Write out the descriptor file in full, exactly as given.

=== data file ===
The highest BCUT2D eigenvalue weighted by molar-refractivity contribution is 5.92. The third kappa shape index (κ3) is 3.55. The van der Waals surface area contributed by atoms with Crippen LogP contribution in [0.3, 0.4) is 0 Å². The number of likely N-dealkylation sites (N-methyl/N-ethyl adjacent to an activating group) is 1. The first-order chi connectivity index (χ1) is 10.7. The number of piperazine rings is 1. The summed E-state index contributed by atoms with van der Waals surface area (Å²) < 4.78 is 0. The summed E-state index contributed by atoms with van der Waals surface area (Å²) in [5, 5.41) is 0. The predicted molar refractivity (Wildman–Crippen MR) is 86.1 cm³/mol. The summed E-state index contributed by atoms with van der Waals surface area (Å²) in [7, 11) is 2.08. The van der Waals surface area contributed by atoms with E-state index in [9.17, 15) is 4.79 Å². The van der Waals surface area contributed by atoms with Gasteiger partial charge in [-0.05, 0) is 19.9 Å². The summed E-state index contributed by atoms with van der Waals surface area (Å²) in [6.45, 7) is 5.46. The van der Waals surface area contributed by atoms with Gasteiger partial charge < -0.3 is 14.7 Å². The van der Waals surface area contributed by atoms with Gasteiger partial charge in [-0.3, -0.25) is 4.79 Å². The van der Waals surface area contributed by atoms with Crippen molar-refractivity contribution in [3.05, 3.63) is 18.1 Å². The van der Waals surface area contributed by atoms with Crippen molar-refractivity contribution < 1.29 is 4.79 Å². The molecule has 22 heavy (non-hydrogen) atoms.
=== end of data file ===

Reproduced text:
The highest BCUT2D eigenvalue weighted by molar-refractivity contribution is 5.92. The third kappa shape index (κ3) is 3.55. The van der Waals surface area contributed by atoms with Crippen LogP contribution in [0.3, 0.4) is 0 Å². The number of likely N-dealkylation sites (N-methyl/N-ethyl adjacent to an activating group) is 1. The first-order chi connectivity index (χ1) is 10.7. The number of piperazine rings is 1. The summed E-state index contributed by atoms with van der Waals surface area (Å²) < 4.78 is 0. The summed E-state index contributed by atoms with van der Waals surface area (Å²) in [5, 5.41) is 0. The predicted molar refractivity (Wildman–Crippen MR) is 86.1 cm³/mol. The summed E-state index contributed by atoms with van der Waals surface area (Å²) in [7, 11) is 2.08. The van der Waals surface area contributed by atoms with E-state index in [9.17, 15) is 4.79 Å². The van der Waals surface area contributed by atoms with Gasteiger partial charge in [-0.05, 0) is 19.9 Å². The summed E-state index contributed by atoms with van der Waals surface area (Å²) in [6.45, 7) is 5.46. The van der Waals surface area contributed by atoms with Gasteiger partial charge < -0.3 is 14.7 Å². The van der Waals surface area contributed by atoms with Gasteiger partial charge in [-0.3, -0.25) is 4.79 Å². The van der Waals surface area contributed by atoms with Crippen molar-refractivity contribution in [3.05, 3.63) is 18.1 Å². The van der Waals surface area contributed by atoms with Crippen molar-refractivity contribution < 1.29 is 4.79 Å². The molecule has 22 heavy (non-hydrogen) atoms.